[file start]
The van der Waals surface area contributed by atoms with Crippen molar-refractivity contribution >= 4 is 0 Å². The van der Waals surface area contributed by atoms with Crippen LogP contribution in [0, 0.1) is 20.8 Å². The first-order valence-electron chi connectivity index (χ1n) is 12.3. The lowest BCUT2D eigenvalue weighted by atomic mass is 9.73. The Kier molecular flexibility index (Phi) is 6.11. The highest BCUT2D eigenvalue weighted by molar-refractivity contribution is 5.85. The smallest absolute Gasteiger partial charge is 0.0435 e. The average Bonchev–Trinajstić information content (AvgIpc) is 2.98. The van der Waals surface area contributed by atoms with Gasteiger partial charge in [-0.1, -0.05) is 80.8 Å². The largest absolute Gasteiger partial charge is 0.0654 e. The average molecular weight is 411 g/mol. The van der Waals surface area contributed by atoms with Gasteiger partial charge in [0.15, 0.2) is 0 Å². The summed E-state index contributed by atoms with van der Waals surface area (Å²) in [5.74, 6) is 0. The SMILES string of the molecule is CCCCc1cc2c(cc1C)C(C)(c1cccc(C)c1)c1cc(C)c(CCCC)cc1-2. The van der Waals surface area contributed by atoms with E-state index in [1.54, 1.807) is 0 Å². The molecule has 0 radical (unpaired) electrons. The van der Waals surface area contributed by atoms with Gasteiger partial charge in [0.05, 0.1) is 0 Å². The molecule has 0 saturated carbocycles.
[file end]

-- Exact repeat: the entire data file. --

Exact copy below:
The van der Waals surface area contributed by atoms with Crippen molar-refractivity contribution >= 4 is 0 Å². The van der Waals surface area contributed by atoms with Crippen LogP contribution in [0, 0.1) is 20.8 Å². The first-order valence-electron chi connectivity index (χ1n) is 12.3. The lowest BCUT2D eigenvalue weighted by atomic mass is 9.73. The Kier molecular flexibility index (Phi) is 6.11. The highest BCUT2D eigenvalue weighted by molar-refractivity contribution is 5.85. The smallest absolute Gasteiger partial charge is 0.0435 e. The average Bonchev–Trinajstić information content (AvgIpc) is 2.98. The van der Waals surface area contributed by atoms with Gasteiger partial charge in [-0.1, -0.05) is 80.8 Å². The largest absolute Gasteiger partial charge is 0.0654 e. The average molecular weight is 411 g/mol. The van der Waals surface area contributed by atoms with Gasteiger partial charge in [0.15, 0.2) is 0 Å². The summed E-state index contributed by atoms with van der Waals surface area (Å²) in [5.74, 6) is 0. The SMILES string of the molecule is CCCCc1cc2c(cc1C)C(C)(c1cccc(C)c1)c1cc(C)c(CCCC)cc1-2. The van der Waals surface area contributed by atoms with E-state index in [1.54, 1.807) is 0 Å². The molecule has 0 radical (unpaired) electrons. The van der Waals surface area contributed by atoms with Gasteiger partial charge in [0.05, 0.1) is 0 Å². The molecule has 0 saturated carbocycles.